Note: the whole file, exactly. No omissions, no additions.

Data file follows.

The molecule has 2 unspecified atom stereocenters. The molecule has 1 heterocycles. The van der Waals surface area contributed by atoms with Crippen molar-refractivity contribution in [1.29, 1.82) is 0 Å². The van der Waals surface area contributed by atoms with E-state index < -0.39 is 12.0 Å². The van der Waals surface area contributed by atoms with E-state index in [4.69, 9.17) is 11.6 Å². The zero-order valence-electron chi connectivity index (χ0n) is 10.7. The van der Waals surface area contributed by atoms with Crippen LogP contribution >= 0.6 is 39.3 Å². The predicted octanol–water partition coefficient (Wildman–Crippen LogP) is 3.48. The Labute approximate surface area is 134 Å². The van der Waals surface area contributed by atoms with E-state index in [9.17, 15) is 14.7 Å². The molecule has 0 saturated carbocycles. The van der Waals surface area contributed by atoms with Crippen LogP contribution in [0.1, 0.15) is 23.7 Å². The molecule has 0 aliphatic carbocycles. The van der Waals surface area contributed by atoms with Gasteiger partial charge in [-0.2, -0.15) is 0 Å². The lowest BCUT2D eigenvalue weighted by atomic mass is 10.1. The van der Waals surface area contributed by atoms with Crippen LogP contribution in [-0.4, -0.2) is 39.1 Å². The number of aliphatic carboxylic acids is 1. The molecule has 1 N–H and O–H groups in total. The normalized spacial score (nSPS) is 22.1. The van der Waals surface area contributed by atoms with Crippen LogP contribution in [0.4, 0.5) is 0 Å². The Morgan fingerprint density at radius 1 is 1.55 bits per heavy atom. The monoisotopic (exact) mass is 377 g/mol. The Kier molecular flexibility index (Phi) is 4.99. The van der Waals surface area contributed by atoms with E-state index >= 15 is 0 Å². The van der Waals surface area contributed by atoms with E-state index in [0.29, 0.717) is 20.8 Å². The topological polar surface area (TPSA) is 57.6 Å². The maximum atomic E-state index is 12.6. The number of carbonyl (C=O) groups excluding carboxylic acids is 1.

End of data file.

The molecule has 2 unspecified atom stereocenters. The molecule has 1 heterocycles. The van der Waals surface area contributed by atoms with Crippen molar-refractivity contribution in [1.29, 1.82) is 0 Å². The van der Waals surface area contributed by atoms with E-state index < -0.39 is 12.0 Å². The van der Waals surface area contributed by atoms with E-state index in [4.69, 9.17) is 11.6 Å². The zero-order valence-electron chi connectivity index (χ0n) is 10.7. The van der Waals surface area contributed by atoms with Crippen LogP contribution >= 0.6 is 39.3 Å². The predicted octanol–water partition coefficient (Wildman–Crippen LogP) is 3.48. The Labute approximate surface area is 134 Å². The van der Waals surface area contributed by atoms with E-state index in [9.17, 15) is 14.7 Å². The molecule has 0 saturated carbocycles. The van der Waals surface area contributed by atoms with Crippen LogP contribution in [0.1, 0.15) is 23.7 Å². The molecule has 0 aliphatic carbocycles. The van der Waals surface area contributed by atoms with Gasteiger partial charge in [-0.2, -0.15) is 0 Å². The lowest BCUT2D eigenvalue weighted by atomic mass is 10.1. The van der Waals surface area contributed by atoms with Crippen LogP contribution in [-0.4, -0.2) is 39.1 Å². The number of aliphatic carboxylic acids is 1. The molecule has 1 N–H and O–H groups in total. The normalized spacial score (nSPS) is 22.1. The van der Waals surface area contributed by atoms with Crippen LogP contribution in [0.4, 0.5) is 0 Å². The Morgan fingerprint density at radius 1 is 1.55 bits per heavy atom. The monoisotopic (exact) mass is 377 g/mol. The Kier molecular flexibility index (Phi) is 4.99. The van der Waals surface area contributed by atoms with E-state index >= 15 is 0 Å². The van der Waals surface area contributed by atoms with E-state index in [0.29, 0.717) is 20.8 Å². The topological polar surface area (TPSA) is 57.6 Å². The maximum atomic E-state index is 12.6. The number of carbonyl (C=O) groups excluding carboxylic acids is 1.